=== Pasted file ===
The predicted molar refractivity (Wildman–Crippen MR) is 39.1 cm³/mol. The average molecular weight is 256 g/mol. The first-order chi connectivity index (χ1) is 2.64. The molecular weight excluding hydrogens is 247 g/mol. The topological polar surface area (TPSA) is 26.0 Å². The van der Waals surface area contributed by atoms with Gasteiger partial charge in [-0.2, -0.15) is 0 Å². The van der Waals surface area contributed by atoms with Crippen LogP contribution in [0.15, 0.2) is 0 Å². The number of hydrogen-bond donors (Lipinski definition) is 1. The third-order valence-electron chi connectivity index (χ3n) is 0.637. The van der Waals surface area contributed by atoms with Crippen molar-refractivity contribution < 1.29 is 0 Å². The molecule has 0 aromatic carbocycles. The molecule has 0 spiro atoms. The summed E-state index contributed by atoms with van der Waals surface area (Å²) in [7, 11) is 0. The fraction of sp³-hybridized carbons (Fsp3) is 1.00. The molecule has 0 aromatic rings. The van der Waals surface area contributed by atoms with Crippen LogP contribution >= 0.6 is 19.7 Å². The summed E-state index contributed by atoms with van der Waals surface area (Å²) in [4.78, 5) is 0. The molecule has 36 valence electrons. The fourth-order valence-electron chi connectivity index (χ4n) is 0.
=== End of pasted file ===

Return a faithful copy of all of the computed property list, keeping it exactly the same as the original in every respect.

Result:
The predicted molar refractivity (Wildman–Crippen MR) is 39.1 cm³/mol. The average molecular weight is 256 g/mol. The first-order chi connectivity index (χ1) is 2.64. The molecular weight excluding hydrogens is 247 g/mol. The topological polar surface area (TPSA) is 26.0 Å². The van der Waals surface area contributed by atoms with Gasteiger partial charge in [-0.2, -0.15) is 0 Å². The van der Waals surface area contributed by atoms with Crippen LogP contribution in [0.15, 0.2) is 0 Å². The number of hydrogen-bond donors (Lipinski definition) is 1. The third-order valence-electron chi connectivity index (χ3n) is 0.637. The van der Waals surface area contributed by atoms with Crippen molar-refractivity contribution < 1.29 is 0 Å². The molecule has 0 aromatic carbocycles. The molecule has 0 spiro atoms. The summed E-state index contributed by atoms with van der Waals surface area (Å²) in [7, 11) is 0. The fraction of sp³-hybridized carbons (Fsp3) is 1.00. The molecule has 0 aromatic rings. The van der Waals surface area contributed by atoms with Crippen LogP contribution >= 0.6 is 19.7 Å². The summed E-state index contributed by atoms with van der Waals surface area (Å²) in [4.78, 5) is 0. The molecule has 36 valence electrons. The fourth-order valence-electron chi connectivity index (χ4n) is 0.